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Omaha Magazine

Button Batteries

Jul 22, 2013 11:13AM ● By Bailey Hemphill
Button batteries can be found in a variety of electronic devices. Things like wristwatches, calculators, toys, and even recorded birthday cards all use button batteries. Unfortunately, their small size means that they can be easily swallowed by children.

The Centers for Disease Control & Prevention (CDC) have singled out button batteries as the most harmful type of battery for young children if swallowed. They can get stuck in the esophagus, leading to serious injury, and are the leading cause of death by ingestion. Poison control centers across the United States report that about 3,500 button batteries are swallowed each year.

The symptoms of battery ingestion include vomiting, abdominal pain, fever, diarrhea, difficulty breathing, and swallowing.

Many times, swallowed batteries pass through the intestines and safely exit the body. This is not always the case, however, as they can easily get lodged in the esophagus. Batteries stuck in the throat cause an electric current and can leak corrosive chemicals, like alkaline electrolyte, that can cause internal damage.

When this happens, a buildup of the chemical hydroxide may occur, causing dangerous burns within a couple of hours. Unfortunately, the damage caused can remain long after the battery is removed.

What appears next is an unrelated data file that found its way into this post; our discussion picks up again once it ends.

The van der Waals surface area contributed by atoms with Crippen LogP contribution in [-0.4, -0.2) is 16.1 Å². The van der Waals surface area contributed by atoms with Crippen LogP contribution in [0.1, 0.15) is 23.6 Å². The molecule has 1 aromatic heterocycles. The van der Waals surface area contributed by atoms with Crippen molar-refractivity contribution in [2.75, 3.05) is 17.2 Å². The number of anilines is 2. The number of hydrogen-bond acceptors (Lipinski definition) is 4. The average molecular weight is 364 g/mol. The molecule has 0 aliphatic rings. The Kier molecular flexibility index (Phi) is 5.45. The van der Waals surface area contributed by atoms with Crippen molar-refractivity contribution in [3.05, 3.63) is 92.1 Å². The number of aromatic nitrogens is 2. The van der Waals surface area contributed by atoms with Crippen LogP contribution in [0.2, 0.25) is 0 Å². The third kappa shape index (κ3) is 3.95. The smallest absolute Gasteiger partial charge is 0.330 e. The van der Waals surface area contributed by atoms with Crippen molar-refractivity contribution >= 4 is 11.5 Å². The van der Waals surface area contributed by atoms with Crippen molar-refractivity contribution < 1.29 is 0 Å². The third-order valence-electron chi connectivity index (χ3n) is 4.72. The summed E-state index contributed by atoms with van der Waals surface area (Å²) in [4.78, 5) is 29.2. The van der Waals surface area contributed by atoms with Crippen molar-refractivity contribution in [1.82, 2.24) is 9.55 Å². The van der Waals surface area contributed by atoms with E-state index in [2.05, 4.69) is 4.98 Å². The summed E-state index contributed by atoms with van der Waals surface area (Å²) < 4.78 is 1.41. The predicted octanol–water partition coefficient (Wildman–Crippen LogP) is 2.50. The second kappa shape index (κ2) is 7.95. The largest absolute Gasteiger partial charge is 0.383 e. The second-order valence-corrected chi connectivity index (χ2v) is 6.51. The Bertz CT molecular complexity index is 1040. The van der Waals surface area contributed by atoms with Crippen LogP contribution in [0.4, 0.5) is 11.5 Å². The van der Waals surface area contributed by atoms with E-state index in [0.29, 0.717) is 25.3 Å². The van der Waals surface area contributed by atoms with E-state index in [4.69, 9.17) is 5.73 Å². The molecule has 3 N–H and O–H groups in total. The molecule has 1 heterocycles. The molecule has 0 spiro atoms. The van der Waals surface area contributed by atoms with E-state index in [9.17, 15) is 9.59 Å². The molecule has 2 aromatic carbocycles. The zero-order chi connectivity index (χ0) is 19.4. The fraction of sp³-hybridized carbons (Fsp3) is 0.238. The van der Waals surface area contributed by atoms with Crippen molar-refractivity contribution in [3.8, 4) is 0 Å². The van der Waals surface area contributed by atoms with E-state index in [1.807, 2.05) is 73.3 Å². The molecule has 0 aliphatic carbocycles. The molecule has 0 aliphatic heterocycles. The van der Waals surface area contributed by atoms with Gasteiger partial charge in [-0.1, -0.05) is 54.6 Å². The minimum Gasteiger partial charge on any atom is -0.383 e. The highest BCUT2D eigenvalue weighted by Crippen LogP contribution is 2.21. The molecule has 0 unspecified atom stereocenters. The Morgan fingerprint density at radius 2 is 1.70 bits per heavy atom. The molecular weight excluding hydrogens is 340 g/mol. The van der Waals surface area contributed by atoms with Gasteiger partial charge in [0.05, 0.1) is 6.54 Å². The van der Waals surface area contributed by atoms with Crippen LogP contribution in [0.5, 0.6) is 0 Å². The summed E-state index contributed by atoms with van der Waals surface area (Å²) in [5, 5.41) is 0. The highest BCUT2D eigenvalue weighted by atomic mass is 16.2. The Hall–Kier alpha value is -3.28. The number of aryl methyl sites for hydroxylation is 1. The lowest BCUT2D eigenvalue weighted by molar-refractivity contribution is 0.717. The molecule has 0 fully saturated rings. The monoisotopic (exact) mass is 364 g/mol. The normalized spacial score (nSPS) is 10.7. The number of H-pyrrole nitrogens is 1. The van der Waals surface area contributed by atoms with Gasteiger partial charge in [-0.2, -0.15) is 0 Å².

If your child ingests a battery, Boys Town Pediatrics recommends:

  • Calling the 24-hour National Battery Ingestion Hotline at 1-202-625-3333 or contacting the poison center at 1-800-222-1222.
  • Gathering the battery identification number, if you have it, found on the package or from a matching battery.
  • Contacting the child’s doctor. An x-ray may be needed to be sure that the battery has gone through the esophagus into the stomach. If the battery remains in the esophagus, it must be removed. Most batteries move on to the stomach and can be allowed to pass by themselves.
  • Watching for fever, abdominal pain, vomiting, or blood in the stool or vomit.
  • Checking the stools until the battery has passed.
  • Don’t induce vomiting and don’t allow your child to eat or drink until the x-ray shows the battery is beyond the esophagus.
  • Swallowing batteries is dangerous. Search your home for devices that may contain button batteries. Secure button battery-controlled devices out of reach of children, and keep loose batteries locked away.
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